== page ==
Conticini, Frediani, Caro, Can atmospheric pollution be considered a co-factor in extremely high level of SARS-CoV-2 lethality in Northern Italy?, Environ. Pollut
Darnell, Subbarao, Feinstone, Taylor, Inactivation of the coronavirus that induces severe acute respiratory syndrome, SARS-CoV, J. Virol. Methods
Dell, Jones, Olken, Temperature shocks and economic growth: Evidence from the last half century, Am. Econ. J. Macroecon
Dell, Jones, Olken, What do we learn from the weather? The new climate-economy literature, J. Econ. Lit
Desch Ênes, Greenstone, Climate change, mortality, and adaptation: Evidence from annual fluctuations in weather in the US, Am. Econ. J. Appl. Econ
Deschenes, Moretti, Extreme weather events, mortality, and migration, Rev. Econ. Stat
Dong, Du, Gardner, An interactive web-based dashboard to track COVID-19 in real time, Lancet Infect. Dis
Duan, Stability of SARS coronavirus in human specimens and environment and its sensitivity to heating and UV irradiation, Biomed. Environ. Sci
Gao, Schmoldt, Slusser, UV Radiation in Global Climate Change
Graff Zivin, Neidell, Temperature and the allocation of time: Implications for climate change, J. Labor Econ
Hale, Petherick, Phillips, Webster, Variation in government responses to COVID-19: Version 4
Hamilton, Time Series Econometrics
Hauser, Estimation of SARS-CoV-2 mortality during the early stages of an epidemic: A modelling study in Hubei, doi:10.1101/2020.08.20.20177311
Hsiang, Climate econometrics, Annu. Rev. Res. Econ
Hsiang, Jina, The causal effect of environmental catastrophe on longrun economic growth: Evidence from, doi:10.3386/w20352
Hsiang, Meng, Cane, Civil conflicts are associated with the global climate, Nature
Hsiang, Temperatures and cyclones strongly associated with economic production in the Caribbean and Central America, Proc. Natl. Acad. Sci. U.S.A
Hsiang, The effect of large-scale anti-contagion policies on the COVID-19 pandemic, Nature
Ianevski, Low temperature and low UV indexes correlated with peaks of influenza virus activity in Northern Europe during 2010-2018, Viruses
Jaakkola, Decline in temperature and humidity increases the occurrence of influenza in cold climate, Environ. Health
Jiang, Rayner, Luo, Does SARS-CoV-2 has a longer incubation period than SARS and MERS?, J. Med. Virol
Kaashoek, Santillana, evolution of the epidemic or an indicator of local testing capabilities? A case study in the United States
Lauer, The incubation period of coronavirus disease 2019 (COVID-19) from publicly reported confirmed cases: Estimation and application, Ann. Intern. Med
Li, Early transmission dynamics in Wuhan, China, of novel coronavirusinfected pneumonia, N. Engl. J. Med
Li, Substantial undocumented infection facilitates the rapid dissemination of novel coronavirus (SARS-CoV2), Science
Lowen, Mubareka, Steel, Palese, Influenza virus transmission is dependent on relative humidity and temperature, PLoS Pathog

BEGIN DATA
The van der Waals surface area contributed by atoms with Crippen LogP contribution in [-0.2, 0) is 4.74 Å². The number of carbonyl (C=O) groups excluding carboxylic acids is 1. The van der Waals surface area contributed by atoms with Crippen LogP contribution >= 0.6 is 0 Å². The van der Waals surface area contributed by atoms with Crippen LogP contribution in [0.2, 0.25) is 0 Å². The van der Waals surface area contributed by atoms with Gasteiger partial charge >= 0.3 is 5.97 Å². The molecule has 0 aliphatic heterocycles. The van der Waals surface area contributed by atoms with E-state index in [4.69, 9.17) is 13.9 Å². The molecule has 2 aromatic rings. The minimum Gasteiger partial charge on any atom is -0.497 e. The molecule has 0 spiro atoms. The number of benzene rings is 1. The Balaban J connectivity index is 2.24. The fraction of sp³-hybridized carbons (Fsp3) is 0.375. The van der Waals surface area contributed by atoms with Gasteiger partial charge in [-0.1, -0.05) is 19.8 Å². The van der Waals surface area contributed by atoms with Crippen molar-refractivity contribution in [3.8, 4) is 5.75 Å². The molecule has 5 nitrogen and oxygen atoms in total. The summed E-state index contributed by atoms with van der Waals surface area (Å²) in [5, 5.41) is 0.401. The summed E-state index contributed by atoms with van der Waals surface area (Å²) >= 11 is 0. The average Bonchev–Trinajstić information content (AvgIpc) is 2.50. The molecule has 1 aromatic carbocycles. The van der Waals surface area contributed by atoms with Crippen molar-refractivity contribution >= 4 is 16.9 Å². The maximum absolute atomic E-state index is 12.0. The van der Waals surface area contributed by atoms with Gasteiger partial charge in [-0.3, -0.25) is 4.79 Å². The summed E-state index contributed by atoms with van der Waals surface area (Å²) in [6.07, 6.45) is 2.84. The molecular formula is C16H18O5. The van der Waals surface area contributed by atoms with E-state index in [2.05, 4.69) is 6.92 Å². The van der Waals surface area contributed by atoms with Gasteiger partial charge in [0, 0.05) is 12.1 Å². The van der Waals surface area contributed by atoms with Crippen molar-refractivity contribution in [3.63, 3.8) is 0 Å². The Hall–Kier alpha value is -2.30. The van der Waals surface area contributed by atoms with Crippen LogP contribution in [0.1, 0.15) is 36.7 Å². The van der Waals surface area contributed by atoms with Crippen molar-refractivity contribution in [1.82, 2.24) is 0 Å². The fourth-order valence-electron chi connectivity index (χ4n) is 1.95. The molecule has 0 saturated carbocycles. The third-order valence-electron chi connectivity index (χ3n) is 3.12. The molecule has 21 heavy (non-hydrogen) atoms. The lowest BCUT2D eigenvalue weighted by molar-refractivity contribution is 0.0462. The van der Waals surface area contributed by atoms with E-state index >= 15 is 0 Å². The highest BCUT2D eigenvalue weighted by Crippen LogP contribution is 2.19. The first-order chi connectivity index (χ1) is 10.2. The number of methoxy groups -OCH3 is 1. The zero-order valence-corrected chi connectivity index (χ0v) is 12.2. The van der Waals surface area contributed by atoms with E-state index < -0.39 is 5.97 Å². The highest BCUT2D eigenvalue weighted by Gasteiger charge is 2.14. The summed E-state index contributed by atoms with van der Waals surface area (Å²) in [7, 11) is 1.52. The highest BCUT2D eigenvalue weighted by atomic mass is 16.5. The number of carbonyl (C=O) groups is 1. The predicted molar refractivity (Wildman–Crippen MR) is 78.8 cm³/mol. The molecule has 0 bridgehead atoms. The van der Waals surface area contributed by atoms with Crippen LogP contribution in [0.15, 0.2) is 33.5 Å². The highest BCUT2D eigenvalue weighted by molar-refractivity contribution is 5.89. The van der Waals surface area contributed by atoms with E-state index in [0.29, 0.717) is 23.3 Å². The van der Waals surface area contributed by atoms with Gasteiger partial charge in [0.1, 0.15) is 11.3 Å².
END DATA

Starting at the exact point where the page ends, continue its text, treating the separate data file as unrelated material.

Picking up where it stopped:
Missirian, Schlenker, Asylum applications respond to temperature fluctuations, Science
Moore, Obradovich, Lehner, Baylis, Rapidly declining remarkability of temperature anomalies may obscure public perception of climate change, Proc. Natl. Acad. Sci. U.S.A
Nie, Epidemiological characteristics and incubation period of 7015 confirmed cases with coronavirus disease 2019 outside Hubei province in China, J. Infect. Dis
O'reilly, Effective transmission across the globe: The role of climate in COVID-19 mitigation strategies, Lancet Planet. Health
O'reilly, Effective transmission across the globe: The role of climate in COVID-19 mitigation strategies, Lancet. Planet. Health
Ogen, Assessing nitrogen dioxide (NO2) levels as a contributing factor to the coronavirus (COVID-19) fatality rate, Sci. Total Environ
Qian, Indoor transmission of SARS-CoV-2, Indoor Air, doi:10.1111/ina.12766
Ratnesar-Shumate, Simulated sunlight rapidly inactivates SARS-CoV-2 on surfaces, J. Infect. Dis
Reich, A collaborative multiyear, multimodel assessment of seasonal influenza forecasting in the United States, Proc. Natl. Acad. Sci. U.S.A
Sachs, Warner, Fundamental sources of long-run growth, Am. Econ. Rev
Schlenker, Roberts, Nonlinear temperature effects indicate severe damages to U.S. crop yields under climate change, Proc. Natl. Acad. Sci. U.S.A
Setti, SARS-Cov-2RNA found on particulate matter of Bergamo in Northern Italy: First evidence, Environ. Res
Seyer, Sanlidag, Solar ultraviolet radiation sensitivity of SARS-CoV-2, Lancet Microbe
Shi, The impact of temperature and absolute humidity on the coronavirus disease 2019 (COVID-19) outbreak -Evidence from China, doi:10.1101/2020.03.22.20038919
Steel, Palese, Lowen, Transmission of a 2009 pandemic influenza virus shows a sensitivity to temperature and humidity similar to that of an H3N2 seasonal strain, J. Virol
Sun, Chen, Viboud, Early epidemiological analysis of the coronavirus disease 2019 outbreak based on crowdsourced data: A population-level observational study, Lancet Digit. Health
Sun, Clinical characteristics of hospitalized patients with SARS-CoV-2 infection: A single arm meta-analysis, J. Med. Virol
Wang, High temperature and high humidity reduce the transmission of COVID-19
Wooldridge, Econometric Analysis of Cross Section and Panel Data
Wu, A new coronavirus associated with human respiratory disease in China, Nature
Wu, Nethery, Sabath, Braun, Dominici, Air pollution and COVID-19 mortality in the United States: Strengths and limitations of an ecological regression analysis, Sci. Adv
Please send us corrections, updates, or comments. Vaccines and treatments are complementary. All practical, effective, and safe means should be used based on risk/benefit analysis. No treatment, vaccine, or intervention is 100% available and effective for all current and future variants. We do not provide medical advice. Before taking any medication, consult a qualified physician who can provide personalized advice and details of risks and benefits based on your medical history and situation. FLCCC and WCH provide treatment protocols.
  or use drag and drop